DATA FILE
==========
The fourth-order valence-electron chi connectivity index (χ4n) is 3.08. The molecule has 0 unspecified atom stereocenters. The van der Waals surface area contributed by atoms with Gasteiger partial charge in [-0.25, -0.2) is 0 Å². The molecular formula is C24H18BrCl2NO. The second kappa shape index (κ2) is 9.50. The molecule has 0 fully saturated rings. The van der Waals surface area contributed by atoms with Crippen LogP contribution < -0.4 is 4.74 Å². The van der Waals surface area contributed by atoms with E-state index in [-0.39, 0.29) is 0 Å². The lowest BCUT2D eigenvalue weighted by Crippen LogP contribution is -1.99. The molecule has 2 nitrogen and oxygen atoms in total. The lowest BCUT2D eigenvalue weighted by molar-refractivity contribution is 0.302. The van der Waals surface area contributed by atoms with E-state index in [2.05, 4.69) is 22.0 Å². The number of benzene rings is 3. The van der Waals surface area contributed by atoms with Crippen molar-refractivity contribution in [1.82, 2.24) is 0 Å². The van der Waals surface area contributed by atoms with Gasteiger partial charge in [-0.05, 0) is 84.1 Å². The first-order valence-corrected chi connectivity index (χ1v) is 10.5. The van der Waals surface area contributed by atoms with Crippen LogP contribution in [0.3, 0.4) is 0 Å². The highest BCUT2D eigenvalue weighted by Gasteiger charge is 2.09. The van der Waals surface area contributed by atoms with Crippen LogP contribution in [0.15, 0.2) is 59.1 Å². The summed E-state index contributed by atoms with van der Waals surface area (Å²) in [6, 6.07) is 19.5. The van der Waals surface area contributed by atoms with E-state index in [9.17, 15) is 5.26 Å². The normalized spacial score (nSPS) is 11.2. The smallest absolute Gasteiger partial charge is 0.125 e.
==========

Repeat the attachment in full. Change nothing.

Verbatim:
The fourth-order valence-electron chi connectivity index (χ4n) is 3.08. The molecule has 0 unspecified atom stereocenters. The van der Waals surface area contributed by atoms with Gasteiger partial charge in [-0.25, -0.2) is 0 Å². The molecular formula is C24H18BrCl2NO. The second kappa shape index (κ2) is 9.50. The molecule has 0 fully saturated rings. The van der Waals surface area contributed by atoms with Crippen LogP contribution < -0.4 is 4.74 Å². The van der Waals surface area contributed by atoms with E-state index in [-0.39, 0.29) is 0 Å². The lowest BCUT2D eigenvalue weighted by Crippen LogP contribution is -1.99. The molecule has 2 nitrogen and oxygen atoms in total. The lowest BCUT2D eigenvalue weighted by molar-refractivity contribution is 0.302. The van der Waals surface area contributed by atoms with E-state index in [2.05, 4.69) is 22.0 Å². The number of benzene rings is 3. The van der Waals surface area contributed by atoms with Crippen molar-refractivity contribution in [1.82, 2.24) is 0 Å². The van der Waals surface area contributed by atoms with Gasteiger partial charge in [-0.05, 0) is 84.1 Å². The first-order valence-corrected chi connectivity index (χ1v) is 10.5. The van der Waals surface area contributed by atoms with Crippen LogP contribution in [0.3, 0.4) is 0 Å². The highest BCUT2D eigenvalue weighted by Gasteiger charge is 2.09. The van der Waals surface area contributed by atoms with Crippen LogP contribution in [0.15, 0.2) is 59.1 Å². The summed E-state index contributed by atoms with van der Waals surface area (Å²) in [6, 6.07) is 19.5. The van der Waals surface area contributed by atoms with E-state index in [9.17, 15) is 5.26 Å². The normalized spacial score (nSPS) is 11.2. The smallest absolute Gasteiger partial charge is 0.125 e.